Issue #307, 12th October 2018

This Week's Favorite


Why Big Companies Squander Brilliant Ideas
7 minutes read.

“Dominant organisations are prone to stumble when the new technology requires a new organisational structure. An innovation might be radical but, if it fits the structure that already existed, an incumbent firm has a good chance of carrying its lead from the old world to the new.” -- An important post if you want to understand why it’s so hard for medium to big size companies to change. The way the organization is structured will often define the product produced. This idea is critical to keep in mind, as we will need to change and adjust the way our teams are structured to stay ahead of the market. I've seen very few people who can act on it.

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Culture


Resource, Resource, Resource! 😢
1 minutes read.

My humble effort to help you start the weekend with a smile on your face.

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Charting a Path to Software (And Organizational) Resiliency
7 minutes read.

I believe that having process and practices in place for Resilience Engineering will be common in all companies within the next few years. Understanding that you can (and should) test in production will get more teams to try it out, look for tools and benefit from shorter MTTR and more robust systems. Share it with your team and discuss if you could apply some of it in your organization.

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Career Narratives
4 minutes read.

This post by Will Larson reminded me of Julia Evans's thread on "What are some possible career goals a software developer could have?" -- Can we help our teammates pick journeys and try them out? Will writes it nicely: "Chasing the next promotion is at best a marker on a mass-produced treasure map, with every shovel and metal detector recovering the same patch. Don't go there. Go somewhere that's disproportionately valuable to you because of who you are and what you want."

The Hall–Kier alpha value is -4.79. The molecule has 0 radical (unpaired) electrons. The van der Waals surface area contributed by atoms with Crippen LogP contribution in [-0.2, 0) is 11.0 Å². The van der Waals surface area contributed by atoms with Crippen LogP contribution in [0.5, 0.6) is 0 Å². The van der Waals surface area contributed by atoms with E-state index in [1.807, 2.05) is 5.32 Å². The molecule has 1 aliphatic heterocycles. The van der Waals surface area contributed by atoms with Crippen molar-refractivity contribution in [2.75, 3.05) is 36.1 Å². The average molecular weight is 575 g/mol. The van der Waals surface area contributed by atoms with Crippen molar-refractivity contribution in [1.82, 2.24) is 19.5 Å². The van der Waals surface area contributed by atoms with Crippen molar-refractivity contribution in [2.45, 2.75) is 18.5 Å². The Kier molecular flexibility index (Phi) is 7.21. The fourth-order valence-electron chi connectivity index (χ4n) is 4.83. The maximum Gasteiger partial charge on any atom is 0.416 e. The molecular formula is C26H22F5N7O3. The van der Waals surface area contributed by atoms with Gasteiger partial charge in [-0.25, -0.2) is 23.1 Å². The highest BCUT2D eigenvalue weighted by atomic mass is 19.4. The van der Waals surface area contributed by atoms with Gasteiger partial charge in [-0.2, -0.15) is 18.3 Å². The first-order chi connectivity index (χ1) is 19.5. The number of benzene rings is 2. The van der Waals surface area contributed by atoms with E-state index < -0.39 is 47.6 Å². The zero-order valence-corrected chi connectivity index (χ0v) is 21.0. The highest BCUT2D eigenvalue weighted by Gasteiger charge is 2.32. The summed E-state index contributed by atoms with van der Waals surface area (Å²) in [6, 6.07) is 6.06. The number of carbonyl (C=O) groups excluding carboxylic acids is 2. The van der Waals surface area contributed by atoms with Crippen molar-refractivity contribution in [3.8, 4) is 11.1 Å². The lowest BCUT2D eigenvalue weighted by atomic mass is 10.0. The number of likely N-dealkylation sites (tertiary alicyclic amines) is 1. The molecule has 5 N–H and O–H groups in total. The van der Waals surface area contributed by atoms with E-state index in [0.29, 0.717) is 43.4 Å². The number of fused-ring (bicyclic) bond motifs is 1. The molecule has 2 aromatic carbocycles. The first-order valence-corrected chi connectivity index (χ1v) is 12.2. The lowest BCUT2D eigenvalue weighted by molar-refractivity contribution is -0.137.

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Completing This 30-Minute Exercise Makes Teams Less Anxious and More Productive: Sharing Your User Manual
4 minutes read.

I launched ManagerReadme because I believe that sharing your "User Manual" as a manager can reduce a lot of the stress in figuring out how to work with you. Leah Fessler suggests that you'll spend time with your team and let everyone take 30 minutes to answer a few key questions to reduce "guess time" and increase the depth of your conversations.

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Peopleware


Sprints, Marathons and Root Canals
6 minutes read.

"Races are competitive finite games, completely on the other end of the spectrum. Give up on the whole idea of sprints and marathons please, software delivery is nothing like racing. But keep the idea of sustainability in mind when planning." -- Gojko Adzic puts it so well, to build a team that can operate for the long run, understanding how to prioritize (including Tech Debt) and communicate effectively is an underrated skill. Gojko's points here are excellent: "(1) Don’t think about internal team tasks as technical work, think about them as sustainability work. (2) Set up the planning process so that sustainability doesn’t compete with progress."

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Knowledge Worker: Keeping Yourself Up to Date
4 minutes read.

Nikolaj Karpov shares his framework to stay on top of his reading. I've share my framework here: https://speakerdeck.com/orenellenbogen/hyper-growth-humans-how-to-find-growth-materials-and-learn-x2-faster. What is your learning framework? Any tips to share? Our community would love to hear more about it on the SWLW channel (if you want to join, just reply to this email).

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Inspiring Tweets


@vboykis: Producer: Pitch Me. Me: It's an Ensemble Sitcom About a Lovable, Goofball DevOps Team That Works for a Startup in New York and Investigates Outages. It's Called Brooklyn Five-Nines. Producer: Get Out.

@mfeathers: Most Problems in Software Development Are Problems of Incentive. It's Funny That We Don't Seem to Approach Them at That Level.

- Oren

P.S. Can you share this email? I'd love for more people to experiment and improve their company's culture.

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